Environment and Sustainability Issues in Art investigates the ways in which Earth is represented and used in art as subject matter, sculptural medium, and vehicle for examining relationships between humans and nature. Topics include historical landscapes, earthworks and landart, and environmental activism.

 


HP 4151: Data Science Deep Dive

Instructor: Patrick Kelley
Modality: Asynchronous Online
Honors attributes: Upper-division elective
USP attributes: none
A&S attributes: none

Students in this intensive, three-week course will explore important aspects of data processing and analysis. Students first will learn best practices for data structuring and storage, the basics of data distributions, and how to identify statistical modeling approaches that match their project goals. Collaborations among students and with the instructor will be encouraged as each student works towards a completed analysis. There will be asynchronous lectures and synchronous web-based discussions. Students must have a previously collected dataset and must be Junior/Senior undergraduates working on an Honors Capstone project.

 

2021 Spring Courses

 

HP 1101-40: First Year Seminar: Narratives of Success
Instructor: Ann Stebner Steele
Modality: Web Conferencing with Synchronous Meeting times
USP attributes: FYS
A&S attributes: none
What does it mean to be successful? How do we as individuals and a society define success? What stories do we tell about successes and our failures?  As a first-year college student, you already have and will continue to encounter many different metrics that attempt to define success for you: grades; honors and awards; degrees earned; parental expectations; peer perceptions; and the list goes on.  But how do you define success for yourself?  How will you know when you’ve “made it?”  How can you defy the expectations of others when your own goals and vision do not align with theirs?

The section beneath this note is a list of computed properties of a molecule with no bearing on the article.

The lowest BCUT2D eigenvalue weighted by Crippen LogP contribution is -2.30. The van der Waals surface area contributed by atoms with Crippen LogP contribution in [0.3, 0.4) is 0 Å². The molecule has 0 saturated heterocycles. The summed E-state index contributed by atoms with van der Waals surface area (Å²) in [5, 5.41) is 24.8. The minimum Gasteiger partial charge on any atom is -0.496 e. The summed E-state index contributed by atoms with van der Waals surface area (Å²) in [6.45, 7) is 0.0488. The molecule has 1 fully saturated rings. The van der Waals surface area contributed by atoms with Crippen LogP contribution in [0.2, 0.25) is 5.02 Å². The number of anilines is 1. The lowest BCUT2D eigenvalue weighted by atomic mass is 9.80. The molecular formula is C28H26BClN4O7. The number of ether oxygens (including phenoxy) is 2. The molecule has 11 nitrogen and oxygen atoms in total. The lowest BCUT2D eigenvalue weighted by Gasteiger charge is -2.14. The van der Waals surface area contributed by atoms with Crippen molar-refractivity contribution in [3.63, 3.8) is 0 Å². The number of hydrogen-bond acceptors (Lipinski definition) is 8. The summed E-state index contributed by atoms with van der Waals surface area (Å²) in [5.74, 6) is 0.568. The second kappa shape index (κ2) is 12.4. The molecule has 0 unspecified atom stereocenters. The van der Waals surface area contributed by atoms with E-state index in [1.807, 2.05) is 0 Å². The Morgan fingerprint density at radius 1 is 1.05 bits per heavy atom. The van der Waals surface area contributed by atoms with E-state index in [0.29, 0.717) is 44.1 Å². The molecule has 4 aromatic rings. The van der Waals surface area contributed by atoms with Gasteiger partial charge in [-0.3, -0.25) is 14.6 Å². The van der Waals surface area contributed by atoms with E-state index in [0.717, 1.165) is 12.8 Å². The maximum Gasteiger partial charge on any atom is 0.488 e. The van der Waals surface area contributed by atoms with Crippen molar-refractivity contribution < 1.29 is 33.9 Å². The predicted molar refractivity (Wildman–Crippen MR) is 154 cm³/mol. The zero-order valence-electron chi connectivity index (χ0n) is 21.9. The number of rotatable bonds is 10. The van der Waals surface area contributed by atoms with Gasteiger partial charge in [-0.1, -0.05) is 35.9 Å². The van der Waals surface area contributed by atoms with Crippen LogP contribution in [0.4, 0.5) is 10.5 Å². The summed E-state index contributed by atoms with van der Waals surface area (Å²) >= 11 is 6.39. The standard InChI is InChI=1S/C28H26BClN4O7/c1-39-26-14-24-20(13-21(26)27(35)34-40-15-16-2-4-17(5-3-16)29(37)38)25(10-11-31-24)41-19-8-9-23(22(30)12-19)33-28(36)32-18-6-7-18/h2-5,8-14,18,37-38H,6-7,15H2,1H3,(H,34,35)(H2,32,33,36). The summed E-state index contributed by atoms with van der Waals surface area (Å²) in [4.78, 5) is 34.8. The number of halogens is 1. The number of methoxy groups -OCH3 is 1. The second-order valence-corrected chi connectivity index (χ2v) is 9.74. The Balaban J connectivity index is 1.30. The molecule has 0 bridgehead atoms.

In this class, we will engage with a variety of narratives in the form of films, documentaries, podcasts, blogs, novels, memoirs, non-fiction books about psychology, sociology, leadership, and community – we will explore each of these narratives in relationship to what they tell us about how we define success and come to a deeper understanding our own goals and vision in the process.

 

 

 

HP 2020:  Honors Colloquium II
REQUIRED FOR ALL FIRST-YEAR HONORS STUDENTS*

*A first-year student is any student who begins at UW with fewer than 30 post high school college credit hours.  Students who earned an associate’s degree while completing their high school degree are still considered first-year students.
Instructor: Various 
Modality: Various
Honors College Attributes: Colloquium 2
USP attributes: (COM2) Communication 2
A&S attributes: none

HP 2020 is the second course in the Colloquium sequence.

The first-year Colloquium is a required two-semester sequence of courses that takes a complex topic – for example, Dreams and Reality – and explores it with readings based in the humanities, arts, sciences, and social sciences. The courses build community in the Honors College while promoting high levels of academic achievement. In the Colloquium, students push themselves to become stronger critical thinkers. They weigh and consider multiple points of view; they develop thoughtful, well-supported perspectives on important issues of our times; and they defend their ideas in public presentations.